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Archive for October, 2007

October e-newsletter

Dear all,

If you’re not new to study at Henley, you will know by now that in my newsletter opening paragraph I use all sorts of (cunning) ploys to reflect on a link between the environment of the College and one or more aspects of your journey as adult learners. More often than not, these links are informed by metaphors. The best of these are those that work for you on other levels, preferably without any conscious intervention on my part. Your brains just work that way.

In October there have been many ways of seeing things at or around Henley that might do the trick, but the one which has stuck in my mind (not for the first time) has been the graduation ceremony. You might not need to stretch your imagination too far to encompass a link between that and your learning, but what struck me about it this time round was not the obvious pleasure defined by the moment of spotlit recognition on stage, nor the shared pride amongst the guests, but rather the many levels of organisation and knowledge that went into the delivery of the event itself. What you won’t (or shouldn’t) see when you graduate are the days and weeks of careful arranging beforehand and the almost telepathic communication between managers, administrators and helpers on the day. Without that ecology of the whole, the faculty you see processing would be lost and chaos would ensue. Somehow, we need to keep in mind that the very visible part of your MBA is enabled by the ecology of the world you live – your families, your colleagues, your bosses and your friends. Ecologies are delicate things and they can change, so simply becoming more self aware of yours is as central to reaching your goal as a passing grade in an assignment or exam.

Up-town top Ranking

Last month you may recall how happy I said our Principal was at the news that our full-time MBA had been placed in the top 10 of the World’s MBAs by the Economist. Imagine the smile on his face when it was revealed that Henley had jumped 12 places in the 2007 FT Executive MBA rankings from 42nd to 30th. Both positions are tremendous news for the College and, by strong association (since this is also your MBA), you!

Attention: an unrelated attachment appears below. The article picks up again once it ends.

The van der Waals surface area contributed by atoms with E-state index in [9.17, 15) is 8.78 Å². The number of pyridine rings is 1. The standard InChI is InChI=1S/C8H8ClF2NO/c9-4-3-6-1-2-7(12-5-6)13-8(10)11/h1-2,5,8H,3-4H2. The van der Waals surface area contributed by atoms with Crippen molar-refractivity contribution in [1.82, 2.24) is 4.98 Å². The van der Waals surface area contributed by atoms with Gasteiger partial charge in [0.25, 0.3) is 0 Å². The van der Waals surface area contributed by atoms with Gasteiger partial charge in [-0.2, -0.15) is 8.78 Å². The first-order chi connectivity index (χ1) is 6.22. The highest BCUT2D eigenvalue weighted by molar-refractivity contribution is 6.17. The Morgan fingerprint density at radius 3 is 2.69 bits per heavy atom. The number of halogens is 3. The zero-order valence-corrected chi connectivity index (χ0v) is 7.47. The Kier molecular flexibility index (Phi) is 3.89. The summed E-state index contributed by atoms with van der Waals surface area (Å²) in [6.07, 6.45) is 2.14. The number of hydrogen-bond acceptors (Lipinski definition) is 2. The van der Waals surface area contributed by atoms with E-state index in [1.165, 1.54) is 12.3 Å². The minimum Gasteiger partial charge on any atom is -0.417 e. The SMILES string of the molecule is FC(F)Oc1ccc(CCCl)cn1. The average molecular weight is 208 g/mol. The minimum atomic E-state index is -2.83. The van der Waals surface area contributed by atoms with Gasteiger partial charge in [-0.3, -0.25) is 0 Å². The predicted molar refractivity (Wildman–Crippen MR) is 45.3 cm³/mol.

The FT means that we are:

5th in the UK (6th in 2006)
9th in Europe (11th in 2006)
30th in world (42nd in 2006

Overall Henley is the 2nd biggest climber in the UK and the 6th biggest climber in the world – moving up 12 places compared to our position in 2006. For full results see here http://rankings.ft.com/emba-rankings

There are occasional lists of distance learning MBA programmes, but as yet no rankings. I have no doubt, though, that if there were, Henley would be number one.

LinkedIn

Thank you to all who signed up to the new Henley group on LinkedIn. We went from zero to 1,000 members in less than 48 hours. LinkedIn had actually capped new groups at that number, so there was a wait while they responded to my desperate emails and raised it. There are now nearly 2,300 alumni and current programme members in the group. The main advantages of using LinkedIn this way are that you only have one central place to keep your professional profile up to date, AND one place to go and search for others in your field, your part of the world, or even in an area where you are researching for career or studies.

If you are already a member and your email has been preloaded, you will have immediate access. You may also receive a pending approval message. Some of you may find the system telling you that your email id is already in use – this usually means that you signed on to LinkedIn some years ago, created an account and have forgotten your password.

Home Straight Community